Where Wine Grows
The Columbia Valley, where the vast terrain ranges from breath-taking river gorges to undulating hills formed by Ice Age floods and ancient volcanoes, is home to the Ancient Lakes of the Columbia Valley AVA — referred to locally as the Ancient Lakes AVA. The valley is separated from Seattle’s rainy, marine climate by the Cascade Mountains. The state’s wine country lies in the rain shadow of the mountains and enjoys only 6 to 8 inches of rain each year. Here, the conditions are ideal for wine grapes.
Deep in the heart of Washington Wine country, white wine grapes represent the bulk of the grape plantings in the Ancient Lakes growing region. The white grapes are planted on the higher elevations (avg. 1200–1500’) along the Beezley Hills and the Evergreen and Babcock ridges.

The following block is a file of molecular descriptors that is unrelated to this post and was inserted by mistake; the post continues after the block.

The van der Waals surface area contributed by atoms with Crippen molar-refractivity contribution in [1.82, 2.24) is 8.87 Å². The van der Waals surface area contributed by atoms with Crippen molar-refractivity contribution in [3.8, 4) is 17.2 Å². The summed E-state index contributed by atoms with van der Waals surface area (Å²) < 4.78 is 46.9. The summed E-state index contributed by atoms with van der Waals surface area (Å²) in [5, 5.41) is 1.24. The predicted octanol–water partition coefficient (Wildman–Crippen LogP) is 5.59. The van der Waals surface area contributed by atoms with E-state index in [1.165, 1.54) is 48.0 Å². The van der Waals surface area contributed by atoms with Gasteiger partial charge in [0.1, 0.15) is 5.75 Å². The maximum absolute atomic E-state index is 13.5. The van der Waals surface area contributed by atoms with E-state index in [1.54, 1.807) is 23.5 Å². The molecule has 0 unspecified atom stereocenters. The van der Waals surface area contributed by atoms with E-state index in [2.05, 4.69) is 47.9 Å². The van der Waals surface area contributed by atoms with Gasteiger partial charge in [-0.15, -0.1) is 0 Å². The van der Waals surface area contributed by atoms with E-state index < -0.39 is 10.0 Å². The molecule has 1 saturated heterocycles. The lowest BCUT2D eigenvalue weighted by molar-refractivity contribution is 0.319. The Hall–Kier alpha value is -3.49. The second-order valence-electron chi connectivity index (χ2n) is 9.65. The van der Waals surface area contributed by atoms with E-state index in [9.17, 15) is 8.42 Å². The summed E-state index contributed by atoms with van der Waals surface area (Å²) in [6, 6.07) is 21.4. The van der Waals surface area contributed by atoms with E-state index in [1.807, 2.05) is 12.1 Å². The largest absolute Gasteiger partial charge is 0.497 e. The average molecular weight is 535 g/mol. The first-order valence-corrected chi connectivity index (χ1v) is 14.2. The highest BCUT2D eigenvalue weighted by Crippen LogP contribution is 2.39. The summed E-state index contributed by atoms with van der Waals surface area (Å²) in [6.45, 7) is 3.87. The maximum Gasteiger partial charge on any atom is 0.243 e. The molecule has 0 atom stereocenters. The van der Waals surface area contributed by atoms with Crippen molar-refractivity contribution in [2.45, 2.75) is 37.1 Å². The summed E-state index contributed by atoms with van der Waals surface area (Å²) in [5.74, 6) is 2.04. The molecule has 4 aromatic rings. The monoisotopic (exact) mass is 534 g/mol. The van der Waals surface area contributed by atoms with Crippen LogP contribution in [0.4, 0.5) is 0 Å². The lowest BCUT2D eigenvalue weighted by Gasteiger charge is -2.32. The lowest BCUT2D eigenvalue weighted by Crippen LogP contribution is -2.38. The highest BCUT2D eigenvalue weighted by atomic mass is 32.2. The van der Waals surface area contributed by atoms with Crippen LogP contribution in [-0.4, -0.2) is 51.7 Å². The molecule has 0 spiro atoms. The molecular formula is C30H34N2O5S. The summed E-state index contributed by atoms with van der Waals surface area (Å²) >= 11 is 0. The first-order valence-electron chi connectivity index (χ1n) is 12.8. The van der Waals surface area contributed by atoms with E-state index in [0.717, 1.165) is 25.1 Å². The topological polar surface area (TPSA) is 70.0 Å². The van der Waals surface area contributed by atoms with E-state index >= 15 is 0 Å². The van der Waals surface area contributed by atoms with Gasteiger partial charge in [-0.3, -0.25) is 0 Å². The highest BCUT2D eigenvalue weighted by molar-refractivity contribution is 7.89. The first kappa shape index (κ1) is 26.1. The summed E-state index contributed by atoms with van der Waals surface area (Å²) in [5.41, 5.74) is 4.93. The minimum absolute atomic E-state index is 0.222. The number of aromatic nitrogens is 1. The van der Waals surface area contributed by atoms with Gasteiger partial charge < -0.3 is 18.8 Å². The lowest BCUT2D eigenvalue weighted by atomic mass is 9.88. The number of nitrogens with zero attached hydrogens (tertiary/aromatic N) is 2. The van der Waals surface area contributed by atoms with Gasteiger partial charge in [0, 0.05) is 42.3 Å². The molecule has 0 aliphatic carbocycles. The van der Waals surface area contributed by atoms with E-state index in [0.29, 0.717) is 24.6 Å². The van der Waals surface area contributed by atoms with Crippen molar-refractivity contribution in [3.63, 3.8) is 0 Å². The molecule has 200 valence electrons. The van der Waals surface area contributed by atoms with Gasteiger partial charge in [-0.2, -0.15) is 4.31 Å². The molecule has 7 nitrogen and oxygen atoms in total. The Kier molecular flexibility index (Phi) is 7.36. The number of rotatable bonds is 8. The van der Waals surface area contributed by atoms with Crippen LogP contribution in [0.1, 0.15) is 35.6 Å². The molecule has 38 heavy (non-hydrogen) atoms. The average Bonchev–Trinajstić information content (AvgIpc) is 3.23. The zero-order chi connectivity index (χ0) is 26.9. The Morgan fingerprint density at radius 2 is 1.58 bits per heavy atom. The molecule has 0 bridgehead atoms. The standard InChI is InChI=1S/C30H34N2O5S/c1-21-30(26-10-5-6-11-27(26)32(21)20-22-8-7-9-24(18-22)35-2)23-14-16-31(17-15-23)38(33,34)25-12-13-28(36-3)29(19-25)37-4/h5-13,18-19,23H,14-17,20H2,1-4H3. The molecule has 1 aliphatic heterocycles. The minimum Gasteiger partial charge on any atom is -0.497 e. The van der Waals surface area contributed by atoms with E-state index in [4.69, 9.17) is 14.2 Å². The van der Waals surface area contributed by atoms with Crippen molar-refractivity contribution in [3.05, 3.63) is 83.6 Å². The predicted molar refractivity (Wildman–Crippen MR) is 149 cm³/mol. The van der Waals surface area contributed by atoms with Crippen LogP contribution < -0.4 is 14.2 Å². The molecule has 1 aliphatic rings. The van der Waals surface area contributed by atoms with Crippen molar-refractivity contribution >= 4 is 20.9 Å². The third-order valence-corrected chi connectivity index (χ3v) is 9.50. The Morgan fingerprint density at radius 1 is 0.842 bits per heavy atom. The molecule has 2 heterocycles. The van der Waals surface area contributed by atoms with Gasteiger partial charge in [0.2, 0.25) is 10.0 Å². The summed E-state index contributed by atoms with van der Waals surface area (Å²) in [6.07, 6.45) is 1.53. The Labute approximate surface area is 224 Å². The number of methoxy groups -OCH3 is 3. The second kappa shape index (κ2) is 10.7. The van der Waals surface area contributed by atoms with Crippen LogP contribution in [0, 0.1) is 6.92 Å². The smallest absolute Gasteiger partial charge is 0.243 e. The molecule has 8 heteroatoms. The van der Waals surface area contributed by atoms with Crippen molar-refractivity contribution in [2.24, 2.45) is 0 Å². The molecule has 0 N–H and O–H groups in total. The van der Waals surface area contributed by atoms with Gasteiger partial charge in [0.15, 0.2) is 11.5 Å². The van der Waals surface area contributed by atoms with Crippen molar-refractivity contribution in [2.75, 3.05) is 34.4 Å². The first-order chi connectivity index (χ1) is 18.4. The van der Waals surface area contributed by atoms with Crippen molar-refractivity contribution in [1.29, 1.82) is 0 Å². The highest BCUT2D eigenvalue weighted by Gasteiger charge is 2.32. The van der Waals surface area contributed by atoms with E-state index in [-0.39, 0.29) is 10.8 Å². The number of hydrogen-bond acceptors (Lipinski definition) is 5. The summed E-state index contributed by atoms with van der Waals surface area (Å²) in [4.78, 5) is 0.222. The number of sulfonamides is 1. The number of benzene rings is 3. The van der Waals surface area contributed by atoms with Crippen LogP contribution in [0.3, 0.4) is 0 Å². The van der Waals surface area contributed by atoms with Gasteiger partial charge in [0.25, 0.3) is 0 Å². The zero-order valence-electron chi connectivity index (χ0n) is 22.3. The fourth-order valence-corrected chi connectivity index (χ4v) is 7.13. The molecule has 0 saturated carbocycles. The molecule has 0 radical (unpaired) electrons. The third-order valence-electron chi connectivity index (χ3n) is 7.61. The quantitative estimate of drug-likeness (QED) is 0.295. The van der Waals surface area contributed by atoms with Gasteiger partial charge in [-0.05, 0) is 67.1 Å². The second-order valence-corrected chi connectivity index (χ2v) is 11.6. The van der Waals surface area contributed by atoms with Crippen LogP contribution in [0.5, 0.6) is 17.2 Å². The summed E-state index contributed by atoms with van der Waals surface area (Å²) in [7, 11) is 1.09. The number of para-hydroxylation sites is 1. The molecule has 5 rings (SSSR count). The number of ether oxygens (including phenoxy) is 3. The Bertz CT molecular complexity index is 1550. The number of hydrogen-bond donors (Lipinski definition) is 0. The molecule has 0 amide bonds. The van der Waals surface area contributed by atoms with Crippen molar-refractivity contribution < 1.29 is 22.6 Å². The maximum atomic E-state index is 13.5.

White Riesling, Chardonnay, and Pinot Gris are dominant plantings in the area, along with red varieties used for Rosé style wines.
Red Wine Varieties are planted in close proximity to the Columbia River along the benches and exposed basalt cliffs formed by the “cataract effects” of the Missoula floods. This area lies at a lower elevation and is considerably warmer, lending itself to red wine grape production, including Syrah, Merlot, and others. The diversity of the climate and the soil in the Ancient Lakes regions are perfectly suited for growing a variety of grapes for fine wines.